6. How has the lowness of our own calling (in worldly standards) again proved God’s wisdom and strength?

Sermon Corrections:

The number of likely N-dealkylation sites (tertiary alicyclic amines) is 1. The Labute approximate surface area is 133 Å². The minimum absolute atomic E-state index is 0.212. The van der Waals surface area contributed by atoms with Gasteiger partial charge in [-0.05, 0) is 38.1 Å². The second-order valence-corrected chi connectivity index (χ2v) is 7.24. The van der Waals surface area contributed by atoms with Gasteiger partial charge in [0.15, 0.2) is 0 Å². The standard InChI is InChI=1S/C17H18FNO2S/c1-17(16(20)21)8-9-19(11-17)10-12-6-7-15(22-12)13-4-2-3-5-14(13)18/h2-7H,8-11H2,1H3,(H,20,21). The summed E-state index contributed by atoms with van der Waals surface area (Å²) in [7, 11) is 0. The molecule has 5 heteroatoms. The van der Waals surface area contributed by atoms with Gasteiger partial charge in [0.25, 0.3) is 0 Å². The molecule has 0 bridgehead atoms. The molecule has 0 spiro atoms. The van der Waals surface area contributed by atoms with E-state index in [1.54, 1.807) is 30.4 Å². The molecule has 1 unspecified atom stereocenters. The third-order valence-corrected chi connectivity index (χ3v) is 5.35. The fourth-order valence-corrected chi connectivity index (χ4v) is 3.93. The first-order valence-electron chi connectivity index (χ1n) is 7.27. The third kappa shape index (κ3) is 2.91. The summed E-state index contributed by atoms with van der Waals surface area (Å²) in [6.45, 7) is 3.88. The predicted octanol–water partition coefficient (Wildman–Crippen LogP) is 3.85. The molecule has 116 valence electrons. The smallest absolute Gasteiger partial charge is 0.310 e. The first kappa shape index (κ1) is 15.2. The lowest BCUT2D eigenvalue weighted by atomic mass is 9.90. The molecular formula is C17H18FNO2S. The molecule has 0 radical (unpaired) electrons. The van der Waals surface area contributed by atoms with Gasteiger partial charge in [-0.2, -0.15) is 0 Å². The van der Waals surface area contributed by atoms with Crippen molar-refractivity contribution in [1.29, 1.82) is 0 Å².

A couple of mistakes were pointed out to me in recent sermons, which I would like to correct here: In my sermon on the Transfiguration, I mentioned that Moses and Elijah had died centuries earlier. In actuality, Elijah did not die, but as the reading from 2 Kings 2:11-12 indicated, he was taken directly up into heaven. Secondly, in the same sermon I mentioned that the voice of the Father from heaven was only heard twice in Jesus’ public ministry, at His Baptism and Transfiguration. I found that at least one other occurrence is recorded in the Gospels, in John 12:23-33. Can you find any others? Thirdly, I made a theological mistake in the sermon on Abraham’s test of faith, when I stated that God chose Abraham because of His faith. To state it more accurately, God does not call us “in view of our future faith” or any other quality in us, but we are first chosen (predestined) solely by His grace, then we are called and justified by faith (Rom. 8:29-30). Further, we “cannot by our own reason or strength believe in Jesus Christ [our] Lord or come to Him; but the Holy Spirit has called [us] by the Gospel” (Small Catechism, Explanation of the 3rd Article of the Creed). This is to say that God’s gracious calling comes first, our faith comes afterward as a consequence!